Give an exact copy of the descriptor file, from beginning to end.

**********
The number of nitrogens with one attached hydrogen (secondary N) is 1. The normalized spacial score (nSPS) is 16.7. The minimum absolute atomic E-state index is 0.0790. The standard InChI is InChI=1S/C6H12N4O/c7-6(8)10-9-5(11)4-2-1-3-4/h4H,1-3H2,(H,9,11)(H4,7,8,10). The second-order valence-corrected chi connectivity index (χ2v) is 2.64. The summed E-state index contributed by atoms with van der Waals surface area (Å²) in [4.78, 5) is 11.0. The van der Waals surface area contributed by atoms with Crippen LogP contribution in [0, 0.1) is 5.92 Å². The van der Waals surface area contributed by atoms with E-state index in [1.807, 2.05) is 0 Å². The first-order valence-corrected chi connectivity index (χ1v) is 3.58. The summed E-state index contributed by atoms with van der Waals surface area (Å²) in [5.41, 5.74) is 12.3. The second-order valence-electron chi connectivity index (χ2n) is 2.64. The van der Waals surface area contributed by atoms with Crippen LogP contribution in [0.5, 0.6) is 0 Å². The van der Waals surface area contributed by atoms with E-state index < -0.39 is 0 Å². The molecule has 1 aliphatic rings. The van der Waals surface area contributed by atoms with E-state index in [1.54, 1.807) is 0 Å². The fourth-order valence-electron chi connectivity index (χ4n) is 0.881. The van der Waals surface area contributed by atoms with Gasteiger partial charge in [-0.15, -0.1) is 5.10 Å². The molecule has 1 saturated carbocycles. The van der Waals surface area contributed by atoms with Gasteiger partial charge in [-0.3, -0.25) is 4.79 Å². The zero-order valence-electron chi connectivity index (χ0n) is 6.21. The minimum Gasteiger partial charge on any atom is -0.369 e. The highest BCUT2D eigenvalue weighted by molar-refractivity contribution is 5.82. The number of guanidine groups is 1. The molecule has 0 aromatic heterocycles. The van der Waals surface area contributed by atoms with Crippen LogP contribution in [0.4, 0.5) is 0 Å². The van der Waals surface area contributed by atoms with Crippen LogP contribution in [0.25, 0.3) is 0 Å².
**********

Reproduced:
The number of nitrogens with one attached hydrogen (secondary N) is 1. The normalized spacial score (nSPS) is 16.7. The minimum absolute atomic E-state index is 0.0790. The standard InChI is InChI=1S/C6H12N4O/c7-6(8)10-9-5(11)4-2-1-3-4/h4H,1-3H2,(H,9,11)(H4,7,8,10). The second-order valence-corrected chi connectivity index (χ2v) is 2.64. The summed E-state index contributed by atoms with van der Waals surface area (Å²) in [4.78, 5) is 11.0. The van der Waals surface area contributed by atoms with Crippen LogP contribution in [0, 0.1) is 5.92 Å². The van der Waals surface area contributed by atoms with E-state index in [1.807, 2.05) is 0 Å². The first-order valence-corrected chi connectivity index (χ1v) is 3.58. The summed E-state index contributed by atoms with van der Waals surface area (Å²) in [5.41, 5.74) is 12.3. The second-order valence-electron chi connectivity index (χ2n) is 2.64. The van der Waals surface area contributed by atoms with Crippen LogP contribution in [0.5, 0.6) is 0 Å². The van der Waals surface area contributed by atoms with E-state index < -0.39 is 0 Å². The molecule has 1 aliphatic rings. The van der Waals surface area contributed by atoms with E-state index in [1.54, 1.807) is 0 Å². The fourth-order valence-electron chi connectivity index (χ4n) is 0.881. The van der Waals surface area contributed by atoms with Gasteiger partial charge in [-0.15, -0.1) is 5.10 Å². The molecule has 1 saturated carbocycles. The van der Waals surface area contributed by atoms with Gasteiger partial charge in [-0.3, -0.25) is 4.79 Å². The zero-order valence-electron chi connectivity index (χ0n) is 6.21. The minimum Gasteiger partial charge on any atom is -0.369 e. The highest BCUT2D eigenvalue weighted by molar-refractivity contribution is 5.82. The number of guanidine groups is 1. The molecule has 0 aromatic heterocycles. The van der Waals surface area contributed by atoms with Crippen LogP contribution in [0.4, 0.5) is 0 Å². The van der Waals surface area contributed by atoms with Crippen LogP contribution in [0.25, 0.3) is 0 Å².